« on: November 01, 2019, 08:58:41 pm »
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Hi Everyone,

I have witnessed a lot of frustration from members who are baffled that their doctors have not heard of Protracted Withdrawal associated with benzodiazepines.  This may be due in part from a mixed bag of terms used in conjunction with the condition.  The term officially recognized by the National Library of Medicine (NLM) and the National Institutes of health is ‘Organic Brain Syndrome (OBS).’  Here I will present the following:

I Clinical evidence that benzodiazepines cause OBS

II Long lasting Benzo induced OBS is recognized by the National Library of Medicine (NLM)/National Institutes of Health (NIH)

III Meta-analysis supporting the existence of possible long-term mental deficits incurred from long-term benzo usage

IV A proposal to replace the term OBS with a diagnosis of Chronic Brain Impairment (CBI) to better reflect the condition of mental impairment induced by long-term administration of psychiatric medication

V A list of prerequisites to qualify for Social Security Disability benefits under ‘Organic Mental Disorders’ for those who are too sick to work (you will need to discuss this with your doctor)

First off we need to establish the existence of OBS in conjuction with benzo withdrawal.  Here are excerpts from a medical paper describing 8 cases of withdrawal from benzodiazepines where OBS was observed occurring after benzo discontinuation.  The condition was confirmed as being benzo induced as reinstatement of the drug resulted in disappearance of the OBS symptoms:

Benzodiazepine Withdrawal Syndromes.
Khan A, Joyce P, Jones AV.
N Z Med J. 1980 Aug 13;92(665):94-6. PMID: 6107888

“We report eight cases of benzodiazepine withdrawal syndromes seen in a general psychiatric hospital. These consisted of acute organic brain syndrome, grand mal convulsions and abstinence syndromes. All of the cases were using benzodiazepines in prescribed therapeutic doses. These problems appear to be more common than are generally acknowledged…
In all cases of acute organic brain syndrome a benzodiazepine was substituted resulting in marked improvement in mental status and thus confirming the diagnosis.

Next, the NLM/NIH website Medline Plus lists withdrawal from sedative hypnotics as a cause of OBS states that the length of time of the condition may be long-term in nature (Note: benzos are sedative hypnotics):

Organic Brain Syndrome
Updated by: Joseph V. Campellone, M.D., Division of Neurology, Cooper University Hospital, Camden, NJ. Review provided by VeriMed Healthcare Network. Also reviewed by David Zieve, MD, MHA, Isla Ogilvie, PhD, and the A.D.A.M. Editorial team.
Medline Plus 2/24/2014

Listed below are disorders associated with OBS.
Drug and alcohol-related conditions
•   Alcohol withdrawal state
•   Intoxication from drug or alcohol use
•   Wernicke-Korsakoff syndrome (a long-term effect of excessive alcohol consumption or malnutrition)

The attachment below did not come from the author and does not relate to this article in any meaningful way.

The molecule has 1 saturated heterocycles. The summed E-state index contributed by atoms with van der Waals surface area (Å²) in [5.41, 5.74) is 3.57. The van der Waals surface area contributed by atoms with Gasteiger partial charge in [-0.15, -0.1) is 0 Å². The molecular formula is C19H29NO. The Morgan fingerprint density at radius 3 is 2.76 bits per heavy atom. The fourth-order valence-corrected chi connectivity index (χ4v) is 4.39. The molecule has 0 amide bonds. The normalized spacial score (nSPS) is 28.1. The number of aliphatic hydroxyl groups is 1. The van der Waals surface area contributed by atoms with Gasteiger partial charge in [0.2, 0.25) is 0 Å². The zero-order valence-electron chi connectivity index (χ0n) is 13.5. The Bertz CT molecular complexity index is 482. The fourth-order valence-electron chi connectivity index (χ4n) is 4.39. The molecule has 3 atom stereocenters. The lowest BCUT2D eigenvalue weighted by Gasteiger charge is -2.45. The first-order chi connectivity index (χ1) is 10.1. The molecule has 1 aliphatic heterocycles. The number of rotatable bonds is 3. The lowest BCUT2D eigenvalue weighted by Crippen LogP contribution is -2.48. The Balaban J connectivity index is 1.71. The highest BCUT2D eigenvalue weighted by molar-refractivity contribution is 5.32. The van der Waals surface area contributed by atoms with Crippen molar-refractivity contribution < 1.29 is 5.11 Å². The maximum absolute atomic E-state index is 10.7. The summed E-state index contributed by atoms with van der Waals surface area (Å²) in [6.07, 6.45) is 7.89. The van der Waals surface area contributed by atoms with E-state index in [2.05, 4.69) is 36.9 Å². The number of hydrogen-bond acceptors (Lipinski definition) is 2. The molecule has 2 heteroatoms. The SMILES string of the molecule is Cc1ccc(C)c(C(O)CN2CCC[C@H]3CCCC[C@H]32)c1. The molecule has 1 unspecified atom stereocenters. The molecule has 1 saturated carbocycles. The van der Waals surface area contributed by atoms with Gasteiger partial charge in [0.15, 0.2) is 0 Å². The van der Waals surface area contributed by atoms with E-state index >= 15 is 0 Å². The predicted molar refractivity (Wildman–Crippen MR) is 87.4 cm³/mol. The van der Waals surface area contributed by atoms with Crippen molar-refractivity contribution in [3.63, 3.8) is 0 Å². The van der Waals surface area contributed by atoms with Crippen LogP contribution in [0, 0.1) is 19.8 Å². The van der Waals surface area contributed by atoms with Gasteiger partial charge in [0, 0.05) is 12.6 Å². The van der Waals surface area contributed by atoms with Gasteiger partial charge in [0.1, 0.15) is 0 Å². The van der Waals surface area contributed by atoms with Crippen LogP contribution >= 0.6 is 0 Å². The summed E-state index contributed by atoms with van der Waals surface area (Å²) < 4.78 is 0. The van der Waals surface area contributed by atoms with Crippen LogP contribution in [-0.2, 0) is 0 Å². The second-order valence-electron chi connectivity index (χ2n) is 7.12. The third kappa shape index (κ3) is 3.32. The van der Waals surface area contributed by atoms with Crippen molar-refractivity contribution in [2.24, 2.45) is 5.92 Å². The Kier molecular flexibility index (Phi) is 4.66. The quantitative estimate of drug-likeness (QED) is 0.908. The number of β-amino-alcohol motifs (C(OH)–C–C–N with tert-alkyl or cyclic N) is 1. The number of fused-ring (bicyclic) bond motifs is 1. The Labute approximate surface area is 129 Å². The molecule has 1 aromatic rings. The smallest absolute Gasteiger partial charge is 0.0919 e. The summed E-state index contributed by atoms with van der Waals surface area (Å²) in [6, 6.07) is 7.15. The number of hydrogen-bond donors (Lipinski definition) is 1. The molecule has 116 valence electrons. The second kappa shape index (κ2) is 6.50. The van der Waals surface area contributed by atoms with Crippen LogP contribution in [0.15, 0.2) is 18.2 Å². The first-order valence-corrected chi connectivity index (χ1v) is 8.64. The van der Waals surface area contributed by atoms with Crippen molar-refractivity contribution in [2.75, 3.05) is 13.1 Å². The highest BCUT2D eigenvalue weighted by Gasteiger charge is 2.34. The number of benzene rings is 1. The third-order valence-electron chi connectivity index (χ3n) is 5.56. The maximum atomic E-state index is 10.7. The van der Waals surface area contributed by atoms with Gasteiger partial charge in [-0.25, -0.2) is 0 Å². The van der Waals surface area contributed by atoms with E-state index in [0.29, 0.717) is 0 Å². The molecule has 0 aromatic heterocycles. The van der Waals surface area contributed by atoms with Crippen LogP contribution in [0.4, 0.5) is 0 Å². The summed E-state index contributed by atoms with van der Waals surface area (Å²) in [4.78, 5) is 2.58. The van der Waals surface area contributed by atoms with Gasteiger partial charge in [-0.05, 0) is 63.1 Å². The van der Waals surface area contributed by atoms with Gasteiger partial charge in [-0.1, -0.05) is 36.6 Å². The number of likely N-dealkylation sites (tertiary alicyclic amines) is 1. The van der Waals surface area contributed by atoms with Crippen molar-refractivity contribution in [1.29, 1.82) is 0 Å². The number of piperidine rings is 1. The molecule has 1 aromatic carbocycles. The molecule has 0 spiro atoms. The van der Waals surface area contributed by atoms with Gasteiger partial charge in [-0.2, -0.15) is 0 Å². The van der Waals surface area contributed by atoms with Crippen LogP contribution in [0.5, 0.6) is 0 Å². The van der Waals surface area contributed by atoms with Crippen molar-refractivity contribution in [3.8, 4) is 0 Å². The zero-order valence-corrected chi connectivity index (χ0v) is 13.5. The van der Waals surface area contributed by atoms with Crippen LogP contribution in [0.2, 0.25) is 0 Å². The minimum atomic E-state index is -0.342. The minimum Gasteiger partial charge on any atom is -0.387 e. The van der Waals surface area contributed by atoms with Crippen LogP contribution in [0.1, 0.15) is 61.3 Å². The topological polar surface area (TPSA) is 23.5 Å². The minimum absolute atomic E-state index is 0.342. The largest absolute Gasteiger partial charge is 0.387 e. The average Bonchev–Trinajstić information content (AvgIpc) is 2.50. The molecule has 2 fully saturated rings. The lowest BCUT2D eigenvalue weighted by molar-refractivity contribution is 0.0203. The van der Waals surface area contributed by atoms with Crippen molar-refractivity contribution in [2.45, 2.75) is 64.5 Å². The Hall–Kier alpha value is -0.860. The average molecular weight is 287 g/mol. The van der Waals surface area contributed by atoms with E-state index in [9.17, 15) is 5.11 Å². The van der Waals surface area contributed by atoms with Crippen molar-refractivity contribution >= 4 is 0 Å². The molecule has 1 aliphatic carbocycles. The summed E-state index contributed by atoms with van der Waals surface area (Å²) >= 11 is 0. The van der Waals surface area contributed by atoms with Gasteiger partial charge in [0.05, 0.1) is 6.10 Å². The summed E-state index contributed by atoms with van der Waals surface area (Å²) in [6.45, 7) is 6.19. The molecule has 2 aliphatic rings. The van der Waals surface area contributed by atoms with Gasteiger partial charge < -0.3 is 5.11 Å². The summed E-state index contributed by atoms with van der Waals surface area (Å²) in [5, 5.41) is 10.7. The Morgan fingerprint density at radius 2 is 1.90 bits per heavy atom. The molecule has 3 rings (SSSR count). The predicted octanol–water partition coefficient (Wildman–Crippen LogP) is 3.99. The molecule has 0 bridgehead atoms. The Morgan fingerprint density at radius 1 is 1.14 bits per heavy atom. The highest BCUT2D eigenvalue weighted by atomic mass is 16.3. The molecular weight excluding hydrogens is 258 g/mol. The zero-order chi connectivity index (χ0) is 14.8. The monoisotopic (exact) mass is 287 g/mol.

•   Withdrawal from drugs (especially sedative-hypnotics and corticosteroids)

Outlook (Prognosis)
Some disorders are short-term and treatable, but many are long-term or get worse over time.”

A Meta-analysis showed that after 6 months of abstinence, long-term benzodiazepine users mental deficits persisted, supporting a OBS diagnosis:

Persistence of cognitive effects after withdrawal from long-term benzodiazepine use: a meta-analysis.
Barker MJ, Greenwood KM, Jackson M, Crowe SF.
Arch Clin Neuropsychol. 2004 Apr;19(3):437-54. PMID:15033227

”Results of the meta-analyses indicated that long-term benzodiazepine users do show recovery of function in many areas after withdrawal. However, there remains a significant impairment in most areas of cognition in comparison to controls or normative data. The findings of this study highlight the problems associated with long-term benzodiazepine therapy and suggest that previous benzodiazepine users would be likely to experience the benefit of improved cognitive functioning after withdrawal. However, the reviewed data did not support full restitution of function, at least in the first 6 months following cessation and suggest that there may be some permanent deficits or deficits that take longer than 6 months to completely recover.

Dr. Peter Breggin has proposed a new term , Chronic Brain Impairment (CBI) for this condition, pointing out that the term OBS has become obsolete in some clinics:

Psychiatric drug-induced Chronic Brain Impairment (CBI): implications for long-term treatment with psychiatric medication.
Breggin PR.
Int J Risk Saf Med. 2011;23(4):193-200. doi: 10.3233/JRS-2011-0542. Review. PMID: 22156084

“Drawing on the scientific literature and clinical experience, the author describes the syndrome of Chronic Brain Impairment (CBI) which can be caused by any trauma to the brain including Traumatic Brain Injury (TBI), electroconvulsive therapy (ECT), and long-term exposure to psychiatric medications. Knowledge of the syndrome should enable clinicians to more easily identify long-term adverse effects caused by psychiatric drugs while enabling researchers to approach the problem with a more comprehensive understanding of the common elements of brain injury as they are manifested after long-term exposure to psychiatric medications…